Snow Pea

Food Type:
Age Suggestion: 12 months +
Nutrition Rating:How nutritious a food is with a focus on the specific nutrients babies need for optimal growth. The more nutritious a food, the more stars it will have.
Prep Time:How much time a food takes to prepare safely for a baby. The more time-consuming a food is to prepare safely, the more clocks it will have.
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Common Allergen: No
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A pile of snow peas before they have been prepared for a baby starting solid foods

When can babies eat snow peas?

Whole snow peas—aka Chinese pea pods—are a little tricky for new eaters because they are quite difficult to chew. Hungry babies may become frustrated because they may not get much food by gnawing on the tough pods, so it is best to wait to offer snow peas until your baby has mastered chewing and swallowing, usually around 12 months old. For less experienced eaters, you can offer whole pods to encourage play and practice biting: they make a fun crunch sound when bitten into!

Unlike sugar snap peas, which have a round pea inside, snow peas are thin and flat because the pods are typically harvested before the inner pea has a chance to grow. As a result, snow peas are less of a choking hazard than snap peas. Just be sure to remove the tough string that runs from tip to end before offering snow peas to your baby.

Hawii, 11 months, eats snow peas for the firs time.
Adie, 15 months, eats fresh snow peas.

Are snow peas healthy for my baby?

Yes. Snow peas contain high levels of antioxidants, and are particularly high in vitamin C. Snow peas are also a great source of iron, B-vitamins including folate and vitamins A and K. Additionally, they’re a great source of fiber, so if your baby is backed up, snow peas might help move things along!

Are snow peas a common choking hazard for my baby?

Snow peas are not among the common choking hazards, though a baby could choke on almost any food, so always stay close. As with all vegetables and fruit, steaming or cooking snow pea pods down to a soft consistency will minimize the choking risk and help your baby consume more of them. Because the pods are tough, they can be difficult to bite through, tear, chew, and swallow, so it is best to wait until your baby is 12 months old to offer snow peas.

For more information, visit our section on gagging and choking and familiarize yourself with common choking hazards.

Are snow peas a common allergen?

No, though in theory, one could be allergic to any food. If you suspect your baby is allergic to legumes, which includes beans, chickpeas, lentils, peanuts and soy, you may want to talk with an allergist before introducing snow peas just to be safe.

How do you prepare snow peas for babies with baby-led weaning?

6 to 12 months old: Hold off unless it’s just for fun. If so, a cold snow pea will feel nice on sore, teething gums!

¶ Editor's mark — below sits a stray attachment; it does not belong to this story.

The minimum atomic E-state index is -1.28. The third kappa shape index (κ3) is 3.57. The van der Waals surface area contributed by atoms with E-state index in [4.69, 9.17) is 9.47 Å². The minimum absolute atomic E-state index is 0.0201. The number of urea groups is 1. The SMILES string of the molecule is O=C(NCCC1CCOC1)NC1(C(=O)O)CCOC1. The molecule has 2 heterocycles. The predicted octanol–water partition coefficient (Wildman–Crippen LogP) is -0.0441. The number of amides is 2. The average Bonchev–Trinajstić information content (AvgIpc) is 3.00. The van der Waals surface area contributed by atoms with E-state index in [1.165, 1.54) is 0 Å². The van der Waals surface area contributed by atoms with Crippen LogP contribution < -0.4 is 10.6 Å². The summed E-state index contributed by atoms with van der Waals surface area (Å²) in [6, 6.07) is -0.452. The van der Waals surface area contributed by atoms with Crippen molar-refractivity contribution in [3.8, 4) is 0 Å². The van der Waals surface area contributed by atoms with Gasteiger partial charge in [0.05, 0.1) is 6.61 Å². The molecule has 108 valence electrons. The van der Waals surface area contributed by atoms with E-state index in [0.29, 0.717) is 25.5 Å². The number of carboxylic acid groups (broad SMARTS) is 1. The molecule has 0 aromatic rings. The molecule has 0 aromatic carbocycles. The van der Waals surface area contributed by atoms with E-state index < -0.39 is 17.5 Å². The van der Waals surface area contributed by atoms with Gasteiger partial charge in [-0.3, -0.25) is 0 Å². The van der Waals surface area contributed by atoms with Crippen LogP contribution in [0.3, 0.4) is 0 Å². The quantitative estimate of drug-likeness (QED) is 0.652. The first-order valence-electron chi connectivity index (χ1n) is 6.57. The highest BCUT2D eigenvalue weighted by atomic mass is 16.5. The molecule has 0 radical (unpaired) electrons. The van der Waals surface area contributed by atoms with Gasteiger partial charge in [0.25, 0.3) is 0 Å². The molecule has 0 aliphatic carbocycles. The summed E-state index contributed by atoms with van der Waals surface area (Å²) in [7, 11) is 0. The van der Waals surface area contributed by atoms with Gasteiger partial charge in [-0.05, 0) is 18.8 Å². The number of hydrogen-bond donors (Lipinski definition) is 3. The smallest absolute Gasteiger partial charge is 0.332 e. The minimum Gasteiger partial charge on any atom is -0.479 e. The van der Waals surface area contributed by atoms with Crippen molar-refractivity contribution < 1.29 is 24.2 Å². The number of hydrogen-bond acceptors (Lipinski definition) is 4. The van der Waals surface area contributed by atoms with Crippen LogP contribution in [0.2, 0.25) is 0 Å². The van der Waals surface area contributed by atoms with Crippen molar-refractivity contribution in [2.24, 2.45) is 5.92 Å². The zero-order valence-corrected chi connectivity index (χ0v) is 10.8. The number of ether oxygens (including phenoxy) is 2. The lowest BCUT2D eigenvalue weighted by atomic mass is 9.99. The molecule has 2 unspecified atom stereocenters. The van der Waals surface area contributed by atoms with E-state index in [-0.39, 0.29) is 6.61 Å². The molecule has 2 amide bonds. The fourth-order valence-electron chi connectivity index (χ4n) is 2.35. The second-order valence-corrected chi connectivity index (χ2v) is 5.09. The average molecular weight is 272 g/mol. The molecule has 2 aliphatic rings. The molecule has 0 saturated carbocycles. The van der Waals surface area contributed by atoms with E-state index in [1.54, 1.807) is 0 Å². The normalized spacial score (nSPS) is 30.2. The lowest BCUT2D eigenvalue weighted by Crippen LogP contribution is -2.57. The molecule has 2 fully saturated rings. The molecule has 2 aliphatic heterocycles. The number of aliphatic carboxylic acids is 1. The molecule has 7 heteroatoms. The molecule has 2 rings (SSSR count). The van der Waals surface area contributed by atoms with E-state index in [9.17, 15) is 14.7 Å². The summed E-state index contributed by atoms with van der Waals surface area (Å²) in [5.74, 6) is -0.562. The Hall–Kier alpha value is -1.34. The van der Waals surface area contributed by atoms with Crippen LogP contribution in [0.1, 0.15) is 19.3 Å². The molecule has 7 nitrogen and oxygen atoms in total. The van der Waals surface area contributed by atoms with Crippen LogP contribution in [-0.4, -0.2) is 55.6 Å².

12 to 24 months old: Offer cooked snow peas chopped into small pieces or whole for biting and tearing practice. Start by removing each pod’s string that runs from the tip to the end, then steam the pods until they’re soft. Once cool, finely chop the steamed pods and serve plain or incorporate into other dishes. You might let your baby scoop the chopped pods with their hands and fingers, or mix them into other dishes to encourage your baby to eat more of the vegetable.

For more information on how to cut food for babies, visit our page on Food Sizes & Shapes.

Snow peas are high in vitamin C, which aids non-heme iron absorption. Non-heme iron comes from plants, so serve snow peas with a high-iron plant food such as beans, broccoli, cooked leafy greens, lentils, and tofu to boost your baby’s iron levels.

Recipe: Snow Pea Stir Fry

ground beef, broccoli and chopped snow peas in a frying pan, on a countertop


  • snow peas (fresh or frozen)
  • broccoli florets
  • peanut oil
  • onion or shallot
  • ground beef (optional)
  • sesame oil or seeds


  1. Remove the stringy backbone from each pea pod. Wash the pods and place them in a steamer basket.
  2. Steam them until they’re very soft, and set aside. Steam the broccoli florets, and set aside.
  3. Finely chop one small onion or shallot.
  4. Add a splash of peanut oil to a medium skillet or wok over medium-high heat. Sauté the onion or shallot until it’s translucent.
  5. If you’re using ground beef, add it to the pan once the onion has softened, and cook thoroughly, breaking up the meat with a spatula to ensure no pink remains.
  6. While the meat is cooking, chop the steamed snow peas. Discard any pointy end pieces as you go. Add the chopped pods and the broccoli florets to the pan with the beef.
  7. Add a dash (or two!) of sesame oil and/or a sprinkle of sesame seeds. Cook for a couple minutes more to let the flavors mingle, then turn off the heat and let cool in the pan.
  8. Serve in a bowl to encourage your baby to hand scoop.

Note: Soy sauce and fish sauce, two condiments commonly used in stir fry recipes (though not in this one) are not appropriate for babies younger than one year old as these sauces are extremely high in sodium. This includes “low sodium” soy sauce, which is still too high. Once your baby reaches 12 months old you can use small amounts of these condiments in recipes, but keep in mind that one tablespoon of soy sauce contains almost all the sodium a 12 month old can have in one day.

*This recipe contains peanut and sesame oils, which are common food allergens. We recommend separately introducing peanut and sesame to your baby, and making this dish once you’ve determined that there is no allergy.

Flavor Pairings

Snow peas are commonly used in Chinese cuisines. They taste great with other green vegetables, beef, chicken, and peanut and sesame oils.